|Day 134: Read today’s devotional on Bible Gateway.
Then the Lord said to Moses, “On behalf of the people of Israel, take revenge on the Midianites for leading them into idolatry. After that, you will die and join your ancestors.”
So Moses said to the people, “Choose some men, and arm them to fight the Lord’s war of revenge against Midian. From each tribe of Israel, send 1,000 men into battle.” So they chose 1,000 men from each tribe of Israel, a total of 12,000 men armed for battle. Then Moses sent them out, 1,000 men from each tribe, and Phinehas son of Eleazar the priest led them into battle. They carried along the holy objects of the sanctuary and the trumpets for sounding the charge. They attacked Midian as the Lord had commanded Moses, and they killed all the men. All five of the Midianite kings—Evi, Rekem, Zur, Hur, and Reba—died in the battle. They also killed Balaam son of Beor with the sword.
Then the Israelite army captured the Midianite women and children and seized their cattle and flocks and all their wealth as plunder. They burned all the towns and villages where the Midianites had lived. After they had gathered the plunder and captives, both people and animals, they brought them all to Moses and Eleazar the priest, and to the whole community of Israel, which was camped on the plains of Moab beside the Jordan River, across from Jericho. Moses, Eleazar the priest, and all the leaders of the community went to meet them outside the camp. But Moses was furious with all the generals and captains who had returned from the battle.
“Why have you let all the women live?” he demanded. “These are the very ones who followed Balaam’s advice and caused the people of Israel to rebel against the Lord at Mount Peor. They are the ones who caused the plague to strike the Lord’s people.”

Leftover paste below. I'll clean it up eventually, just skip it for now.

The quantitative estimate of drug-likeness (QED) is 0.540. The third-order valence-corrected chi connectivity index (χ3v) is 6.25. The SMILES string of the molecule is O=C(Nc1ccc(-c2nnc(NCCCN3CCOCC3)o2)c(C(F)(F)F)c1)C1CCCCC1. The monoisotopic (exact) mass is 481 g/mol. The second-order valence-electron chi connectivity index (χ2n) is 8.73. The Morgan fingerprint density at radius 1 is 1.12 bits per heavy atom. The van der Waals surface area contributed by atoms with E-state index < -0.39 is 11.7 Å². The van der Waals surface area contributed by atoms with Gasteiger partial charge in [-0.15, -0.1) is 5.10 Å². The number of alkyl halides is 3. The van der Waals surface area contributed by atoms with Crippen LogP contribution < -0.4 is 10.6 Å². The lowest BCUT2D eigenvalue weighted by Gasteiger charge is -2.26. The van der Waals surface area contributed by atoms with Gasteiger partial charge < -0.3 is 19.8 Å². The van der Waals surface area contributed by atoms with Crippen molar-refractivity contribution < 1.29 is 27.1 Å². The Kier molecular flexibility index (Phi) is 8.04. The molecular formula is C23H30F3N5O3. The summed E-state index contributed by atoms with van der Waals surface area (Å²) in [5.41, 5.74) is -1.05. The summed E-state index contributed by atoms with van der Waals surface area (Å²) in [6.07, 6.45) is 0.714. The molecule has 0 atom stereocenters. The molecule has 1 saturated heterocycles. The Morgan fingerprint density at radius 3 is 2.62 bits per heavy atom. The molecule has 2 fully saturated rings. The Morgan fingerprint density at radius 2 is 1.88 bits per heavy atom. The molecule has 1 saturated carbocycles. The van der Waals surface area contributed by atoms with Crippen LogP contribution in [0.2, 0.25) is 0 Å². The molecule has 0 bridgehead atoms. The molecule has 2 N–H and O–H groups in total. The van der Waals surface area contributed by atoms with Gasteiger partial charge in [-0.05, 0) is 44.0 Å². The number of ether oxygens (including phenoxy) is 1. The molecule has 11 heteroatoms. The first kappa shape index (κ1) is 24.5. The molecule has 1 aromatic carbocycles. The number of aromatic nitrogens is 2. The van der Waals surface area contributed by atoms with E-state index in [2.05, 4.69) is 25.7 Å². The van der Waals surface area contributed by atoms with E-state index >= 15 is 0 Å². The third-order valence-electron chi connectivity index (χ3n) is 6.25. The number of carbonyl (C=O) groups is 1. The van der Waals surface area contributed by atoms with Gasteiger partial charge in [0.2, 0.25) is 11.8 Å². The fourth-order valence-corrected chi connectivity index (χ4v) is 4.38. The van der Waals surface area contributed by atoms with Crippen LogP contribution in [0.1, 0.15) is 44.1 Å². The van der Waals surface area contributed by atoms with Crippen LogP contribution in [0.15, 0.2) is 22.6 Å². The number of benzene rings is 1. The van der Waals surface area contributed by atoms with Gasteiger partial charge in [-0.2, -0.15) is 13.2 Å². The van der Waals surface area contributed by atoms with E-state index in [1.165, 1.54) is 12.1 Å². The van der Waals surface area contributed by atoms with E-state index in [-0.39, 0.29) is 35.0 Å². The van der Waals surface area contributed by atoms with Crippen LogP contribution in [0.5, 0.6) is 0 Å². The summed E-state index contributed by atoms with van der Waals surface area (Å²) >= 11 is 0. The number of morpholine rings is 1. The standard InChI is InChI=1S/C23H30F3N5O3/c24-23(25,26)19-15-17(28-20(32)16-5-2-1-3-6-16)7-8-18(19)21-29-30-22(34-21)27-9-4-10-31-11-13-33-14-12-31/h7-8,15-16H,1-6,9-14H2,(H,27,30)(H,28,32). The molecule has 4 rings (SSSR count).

The Midianites were a nomadic people who had descended from Abraham and his second wife, Keturah. The land of Midian lay far to the south of Canaan, but large bands of Midianites roamed many miles from their homeland, searching for grazing areas for their flocks. Such a group was near the Promised Land when the Israelites arrived. When Moses fled from Egypt (Exodus 2), he took refuge in the land of Midian. His wife and father-in-law were Midianites. Despite this alliance, the Israelites and Midianites were always bitter enemies.
Balaam’s story (Numbers 22:1–24:25), taken alone, could lead us to believe that Balaam was an honest and God-fearing man. But here is the first of much biblical evidence that he was not the good man he might appear to be.
Because Midianites were responsible for enticing Israel into Baal worship, God commanded Israel to destroy them (Numbers 25:16-18). But Israel took the women as captives, rather than killing them, possibly because of the tempting enticements of the Midianites’ sinful lifestyle. When we discover sin in our lives, we must get rid of it completely. When the Israelites later entered the Promised Land, their indifference toward sin eventually ruined them. By contrast, Moses here dealt with Israel’s sin promptly and completely.
When God points out sin, move quickly to remove it from your life.